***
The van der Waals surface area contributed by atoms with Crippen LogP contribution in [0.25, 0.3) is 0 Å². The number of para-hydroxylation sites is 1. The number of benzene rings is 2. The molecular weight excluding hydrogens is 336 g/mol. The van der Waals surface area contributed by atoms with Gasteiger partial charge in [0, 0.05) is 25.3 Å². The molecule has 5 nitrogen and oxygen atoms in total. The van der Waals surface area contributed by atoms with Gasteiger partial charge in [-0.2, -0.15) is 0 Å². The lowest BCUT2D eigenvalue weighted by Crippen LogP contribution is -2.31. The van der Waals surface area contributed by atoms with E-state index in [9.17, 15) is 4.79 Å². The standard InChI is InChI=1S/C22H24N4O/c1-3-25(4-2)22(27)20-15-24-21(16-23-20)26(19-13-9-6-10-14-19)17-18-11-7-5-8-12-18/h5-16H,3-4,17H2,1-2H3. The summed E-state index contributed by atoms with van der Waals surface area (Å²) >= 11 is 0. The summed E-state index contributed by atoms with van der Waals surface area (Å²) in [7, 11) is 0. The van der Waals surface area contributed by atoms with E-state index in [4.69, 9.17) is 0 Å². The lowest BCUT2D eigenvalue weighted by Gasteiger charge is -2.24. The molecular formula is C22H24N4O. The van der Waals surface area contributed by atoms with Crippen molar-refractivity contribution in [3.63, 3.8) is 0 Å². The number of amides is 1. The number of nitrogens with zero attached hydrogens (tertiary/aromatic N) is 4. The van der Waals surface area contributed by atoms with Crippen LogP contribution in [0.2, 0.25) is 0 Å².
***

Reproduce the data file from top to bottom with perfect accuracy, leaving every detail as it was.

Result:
The van der Waals surface area contributed by atoms with Crippen LogP contribution in [0.25, 0.3) is 0 Å². The number of para-hydroxylation sites is 1. The number of benzene rings is 2. The molecular weight excluding hydrogens is 336 g/mol. The van der Waals surface area contributed by atoms with Gasteiger partial charge in [0, 0.05) is 25.3 Å². The molecule has 5 nitrogen and oxygen atoms in total. The van der Waals surface area contributed by atoms with Gasteiger partial charge in [-0.2, -0.15) is 0 Å². The lowest BCUT2D eigenvalue weighted by Crippen LogP contribution is -2.31. The van der Waals surface area contributed by atoms with E-state index in [9.17, 15) is 4.79 Å². The standard InChI is InChI=1S/C22H24N4O/c1-3-25(4-2)22(27)20-15-24-21(16-23-20)26(19-13-9-6-10-14-19)17-18-11-7-5-8-12-18/h5-16H,3-4,17H2,1-2H3. The summed E-state index contributed by atoms with van der Waals surface area (Å²) >= 11 is 0. The summed E-state index contributed by atoms with van der Waals surface area (Å²) in [7, 11) is 0. The van der Waals surface area contributed by atoms with E-state index in [4.69, 9.17) is 0 Å². The lowest BCUT2D eigenvalue weighted by Gasteiger charge is -2.24. The molecular formula is C22H24N4O. The van der Waals surface area contributed by atoms with Crippen molar-refractivity contribution in [3.63, 3.8) is 0 Å². The number of amides is 1. The number of nitrogens with zero attached hydrogens (tertiary/aromatic N) is 4. The van der Waals surface area contributed by atoms with Crippen LogP contribution in [0.2, 0.25) is 0 Å².